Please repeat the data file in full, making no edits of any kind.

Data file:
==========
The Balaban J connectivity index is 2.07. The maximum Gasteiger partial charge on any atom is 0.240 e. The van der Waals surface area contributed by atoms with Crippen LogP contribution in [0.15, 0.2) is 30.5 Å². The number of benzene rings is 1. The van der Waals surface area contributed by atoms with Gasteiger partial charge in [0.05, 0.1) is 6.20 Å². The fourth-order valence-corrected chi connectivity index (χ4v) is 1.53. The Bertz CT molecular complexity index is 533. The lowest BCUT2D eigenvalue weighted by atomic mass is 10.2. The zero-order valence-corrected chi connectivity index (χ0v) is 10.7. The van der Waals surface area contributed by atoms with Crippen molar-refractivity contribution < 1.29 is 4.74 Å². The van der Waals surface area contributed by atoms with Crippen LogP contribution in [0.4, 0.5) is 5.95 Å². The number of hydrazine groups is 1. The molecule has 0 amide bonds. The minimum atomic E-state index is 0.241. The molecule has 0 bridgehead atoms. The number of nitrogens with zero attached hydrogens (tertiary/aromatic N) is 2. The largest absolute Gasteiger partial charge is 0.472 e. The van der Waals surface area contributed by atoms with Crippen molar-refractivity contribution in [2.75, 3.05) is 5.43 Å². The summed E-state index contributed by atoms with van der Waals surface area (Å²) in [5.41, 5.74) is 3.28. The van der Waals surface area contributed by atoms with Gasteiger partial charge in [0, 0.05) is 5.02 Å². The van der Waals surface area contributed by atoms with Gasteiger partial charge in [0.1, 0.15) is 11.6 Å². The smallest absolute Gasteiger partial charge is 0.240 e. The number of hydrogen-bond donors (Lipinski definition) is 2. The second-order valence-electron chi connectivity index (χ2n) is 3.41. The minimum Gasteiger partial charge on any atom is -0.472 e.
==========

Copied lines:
The Balaban J connectivity index is 2.07. The maximum Gasteiger partial charge on any atom is 0.240 e. The van der Waals surface area contributed by atoms with Crippen LogP contribution in [0.15, 0.2) is 30.5 Å². The number of benzene rings is 1. The van der Waals surface area contributed by atoms with Gasteiger partial charge in [0.05, 0.1) is 6.20 Å². The fourth-order valence-corrected chi connectivity index (χ4v) is 1.53. The Bertz CT molecular complexity index is 533. The lowest BCUT2D eigenvalue weighted by atomic mass is 10.2. The zero-order valence-corrected chi connectivity index (χ0v) is 10.7. The van der Waals surface area contributed by atoms with Crippen molar-refractivity contribution < 1.29 is 4.74 Å². The van der Waals surface area contributed by atoms with Crippen LogP contribution in [0.4, 0.5) is 5.95 Å². The number of hydrazine groups is 1. The molecule has 0 amide bonds. The minimum atomic E-state index is 0.241. The molecule has 0 bridgehead atoms. The number of nitrogens with zero attached hydrogens (tertiary/aromatic N) is 2. The largest absolute Gasteiger partial charge is 0.472 e. The van der Waals surface area contributed by atoms with Crippen molar-refractivity contribution in [2.75, 3.05) is 5.43 Å². The summed E-state index contributed by atoms with van der Waals surface area (Å²) in [5.41, 5.74) is 3.28. The van der Waals surface area contributed by atoms with Gasteiger partial charge in [0, 0.05) is 5.02 Å². The van der Waals surface area contributed by atoms with Gasteiger partial charge in [0.1, 0.15) is 11.6 Å². The smallest absolute Gasteiger partial charge is 0.240 e. The number of hydrogen-bond donors (Lipinski definition) is 2. The second-order valence-electron chi connectivity index (χ2n) is 3.41. The minimum Gasteiger partial charge on any atom is -0.472 e.